In a quote often attributed to Ben Franklin, he said: “In this world, nothing can be said to be certain, except death and taxes.” Businesses will continue to need accountants as long as the tax system exists.
Accountants help both individuals and businesses with financial records, bookkeeping, and tax filings. So you see why accountants have the best recession proof careers!
5. Credit and debt management counselors
Unfortunately, many people turn to credit cards and amass more debt during financial hardship. A recession is no different. As people add to their credit card balances, more are going to need help managing their debt.
These counselors or specialists can help negotiate a reworking of your debt to reduce your personal liability and avoid different types of bankruptcies. They can also help prepare your finances from further impact due to a recession.
6. Public safety workers
Security guards, ambulance drivers, firefighters, and law enforcement officers are more often in need during economic downturns.
Working in the public safety sector tends to be a safe bet in a recession. So you may consider transitioning into one of these recession-proof jobs.
7. Federal government employees
Federal government careers are one of the top recession-proof jobs you can have. Civilian and military jobs are less affected by a recession and provide more security.
Although disagreements in Congress can affect hiring and budgets, working in the federal government is a pretty safe bet. There are opportunities in the military for career growth as well as the possibility of a higher education degree with little to no cost if you find out how to get a full ride scholarship.
8. Teachers and college professors (High on the list of recession-proof jobs)
As long as children are born, the need for education services never ceases. Education for those in K-12 will continue no matter what is happening in a recession.
Classroom sizes may get bigger and home learning may get more popular, but as experienced teachers retire and leave the education system, the need for teachers will continue.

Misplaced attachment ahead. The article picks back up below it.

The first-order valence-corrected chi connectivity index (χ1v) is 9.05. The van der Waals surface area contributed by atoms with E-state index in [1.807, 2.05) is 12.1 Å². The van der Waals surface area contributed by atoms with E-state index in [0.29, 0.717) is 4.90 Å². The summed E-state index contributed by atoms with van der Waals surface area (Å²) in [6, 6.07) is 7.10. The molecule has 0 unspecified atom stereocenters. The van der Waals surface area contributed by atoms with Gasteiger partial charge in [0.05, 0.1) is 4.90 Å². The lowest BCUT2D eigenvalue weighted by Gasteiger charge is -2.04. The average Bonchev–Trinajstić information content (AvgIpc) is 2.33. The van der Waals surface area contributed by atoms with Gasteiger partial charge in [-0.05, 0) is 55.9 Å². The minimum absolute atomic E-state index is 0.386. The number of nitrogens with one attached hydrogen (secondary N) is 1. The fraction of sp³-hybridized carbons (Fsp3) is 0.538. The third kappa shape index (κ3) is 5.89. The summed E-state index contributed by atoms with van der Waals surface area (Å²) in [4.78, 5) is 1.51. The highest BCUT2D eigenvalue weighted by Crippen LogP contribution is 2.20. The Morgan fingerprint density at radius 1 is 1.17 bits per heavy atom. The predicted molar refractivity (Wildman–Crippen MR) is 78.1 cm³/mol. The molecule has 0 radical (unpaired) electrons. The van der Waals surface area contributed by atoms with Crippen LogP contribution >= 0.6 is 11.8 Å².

Teaching is one of the most unionized professions and comes with a long list of guarantees when it comes to job security.
Professors in higher education also benefit from things like tenure regardless of how the economy is doing. During the Great Recession, enrollment in higher education actually increased.
9. Senior care providers
Jobs at assisted living facilities and demand for in-home care aides continue to increase as the population ages. Which continues to be true even in a recession.
Everything from ambulance and other transportation services to certified nursing assistants and home health aides.
10. Delivery and courier services
With many brick-and-mortar stores closing their doors, online shopping has increased over the years. (You may even find yourself wondering how to stop shopping!) Long gone are the days when you would just shop for clothing and books.
Today you can have almost anything delivered, including meal prep kits, household items, groceries, and even alcohol. Businesses that have moved to the “work from home” models frequently use courier services as well.
11. Pharmacists and technicians
Just like hospitals and healthcare clinics, pharmacies will see a steady stream of consumers as people will need to continue taking their regular medications. When it comes to recession-proof jobs, this tops the list.
12. Grocery store employees
Discretionary spending is among the first things to cut if you lose your job, and this includes dining out. But regardless of income, grocery shopping on a budget is inevitable, and this keeps economy grocers in business.